Advertisements

Contronyms: What did you mean by deceptively smart?

A synonym is a word that means the same as another.

Necessary and required are synonyms.

https://i2.wp.com/mrgray.id.au/wp-content/uploads/2009/04/a_synonym_tshirt.jpg

An antonym is a word that means the opposite of another.

Wet and dry are antonyms.

While synonyms and antonyms are not in themselves interesting, the complexities and irregularities of the English language sometimes make synonyms and antonyms interesting to explore. Many complexities result from words having multiple definitions.

A trivial example is a word with synonyms that aren’t synonyms of each other, the word beam, for example, having the synonyms bar and shine.

Similarly, some words have antonyms that are neither synonyms nor antonyms of each other but completely unrelated: the word right, for example, having the antonyms wrong and left.

A more interesting paradox occurs with the word groom, which does not really have an antonym in the strictest sense but has an opposite of sorts in the word bride, which can be used as a prefix to create a synonym, bridegroom.

https://i1.wp.com/www.bohobride.co.uk/wp-content/uploads/2011/03/groom01.jpg

The word contronym (also antagonym) is used to refer to words that, by some freak of language evolution, are their own antonyms.

Both contronym and antagonym are neologisms; however, there is no alternative term that is more established in the English language.

Contronyms are special cases of homographs (two words with the same spelling).

Some examples:

  • anabasis – military advance/military retreat
  • apology – admission of fault in what you think, say, or do/formal defense of what you think, say, or do
  • aught – all/nothing
  • bolt – secure/run away
  • by – multiplication (e.g., a three by five matrix)/ division (e.g., dividing eight by four)
  • chuffed – pleased/annoyed
  • cleave – separate/adhere
  • clip – fasten/detach
  • consult – ask for advice/give advice
  • copemate – partner/antagonist
  • custom – usual/special
  • deceptively smart – smarter than one appears/dumber than one appears
  • dike – wall/ditch
  • discursive – proceeding coherently from topic to topic/moving aimlessly from topic to topic
  • dollop – a large amount/a small amount
  • dust – add fine particles/remove fine particles
  • enjoin – prescribe/prohibit
  • fast – quick/unmoving
  • first degree – most severe (e.g., murder)/ least severe (e.g., burn)
  • fix – restore/castrate
  • flog – criticize harshly,/promote aggressively
  • garnish – enhance (e.g., food)/curtail (e.g., wages)
  • give out – produce/stop production
  • grade – incline/level
  • handicap – advantage/disadvantage
  • help – assist/prevent (e.g., “I can’t help it if…“)
  • left – remaining/departed from
  • liege – sovereign lord/loyal subject
  • mean – average/excellent (e.g., “plays a mean game“)
  • off – off/on (e.g., “the alarm went off“)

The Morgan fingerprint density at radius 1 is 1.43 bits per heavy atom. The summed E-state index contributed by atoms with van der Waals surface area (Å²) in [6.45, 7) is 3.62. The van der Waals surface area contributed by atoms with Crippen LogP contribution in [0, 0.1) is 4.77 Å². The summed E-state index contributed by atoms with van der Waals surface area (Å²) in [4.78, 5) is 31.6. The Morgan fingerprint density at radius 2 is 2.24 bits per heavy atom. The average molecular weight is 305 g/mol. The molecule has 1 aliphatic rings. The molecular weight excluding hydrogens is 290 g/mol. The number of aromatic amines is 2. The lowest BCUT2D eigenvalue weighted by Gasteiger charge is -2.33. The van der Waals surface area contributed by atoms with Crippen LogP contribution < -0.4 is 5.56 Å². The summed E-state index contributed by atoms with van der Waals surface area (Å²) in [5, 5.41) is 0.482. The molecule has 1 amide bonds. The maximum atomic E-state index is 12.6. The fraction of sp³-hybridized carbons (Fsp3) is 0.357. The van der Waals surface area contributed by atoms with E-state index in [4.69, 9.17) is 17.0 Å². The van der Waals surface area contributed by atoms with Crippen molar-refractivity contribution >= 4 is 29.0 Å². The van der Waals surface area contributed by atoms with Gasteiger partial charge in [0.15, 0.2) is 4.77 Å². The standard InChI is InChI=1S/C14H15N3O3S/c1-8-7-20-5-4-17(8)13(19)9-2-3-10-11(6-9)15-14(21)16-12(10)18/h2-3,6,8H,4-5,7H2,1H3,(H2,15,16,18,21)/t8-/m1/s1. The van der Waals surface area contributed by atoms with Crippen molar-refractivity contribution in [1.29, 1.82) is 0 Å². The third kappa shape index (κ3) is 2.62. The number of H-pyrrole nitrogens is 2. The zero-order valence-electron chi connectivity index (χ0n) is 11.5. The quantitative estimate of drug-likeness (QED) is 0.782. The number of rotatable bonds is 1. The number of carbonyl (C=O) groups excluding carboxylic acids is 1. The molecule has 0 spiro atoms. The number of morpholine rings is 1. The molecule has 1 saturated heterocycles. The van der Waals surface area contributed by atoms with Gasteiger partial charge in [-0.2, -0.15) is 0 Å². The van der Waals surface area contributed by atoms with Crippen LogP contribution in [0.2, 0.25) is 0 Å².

• out – visible (e.g., stars)/invisible (e.g., lights)
  • out of – outside/inside (e.g., “work out of one’s home“)
  • oversight – error/care
  • pitted – with the pit in/with the pit removed
  • put out – extinguish/generate (e.g., something putting out light)
  • quiddity – essence/trifling point
  • quite – rather/completely
  • ravel – tangle/disentangle
  • rent – buy use of/sell use of
  • rinky-dink – insignificant/one who frequents RinkWorks
  • sanction – approve/boycott
  • sanguine – hopeful/murderous (obsolete synonym for “sanguinary“)
  • screen – show/hide
  • seed – add seeds (e.g., “to seed a field“)/remove seeds (e.g., “to seed a tomato“)
  • skinned – with the skin on/with the skin removed
  • strike – hit/miss (in baseball)
  • table – propose (in the United Kingdom)/set aside (in the United States)
  • transparent – invisible/obvious
  • unbending – rigid/relaxing
  • variety – one type (e.g., “this variety“), many types (e.g., “a variety“)
  • wear – endure through use/decay through use
  • weather – withstand/wear away
  • wind up – end/start up (e.g., a watch)
  • with – alongside/against

Finding such idiosyncrasies in slang is much easier. The word bad can be used as slang to mean good. The word bomb has two slang meanings: failure (as usually used in the United States) and success (as usually used in the United Kingdom).

Some noteworthy antonyms aren’t homographs (words that are spelled the same) but homophones (words that are pronounced the same). Some of these include:

  • aural, oral – heard/spoken
  • erupt, irrupt – burst out/burst in
  • petalless, petalous – lacking petals/having petals
  • raise, raze – erect/ tear down

Homophones that are near-antonyms:

  • reckless, wreckless
SOURCE
Advertisements

Tags: , , , , , , , , , , , , , , , , , , , ,

About JustEnglish.me

This blog is Zoe's way to spread the joy of finding and learning interesting bits about English. Join her and learn something new every time.

I would love to hear from you

Fill in your details below or click an icon to log in:

WordPress.com Logo

You are commenting using your WordPress.com account. Log Out / Change )

Twitter picture

You are commenting using your Twitter account. Log Out / Change )

Facebook photo

You are commenting using your Facebook account. Log Out / Change )

Google+ photo

You are commenting using your Google+ account. Log Out / Change )

Connecting to %s

%d bloggers like this: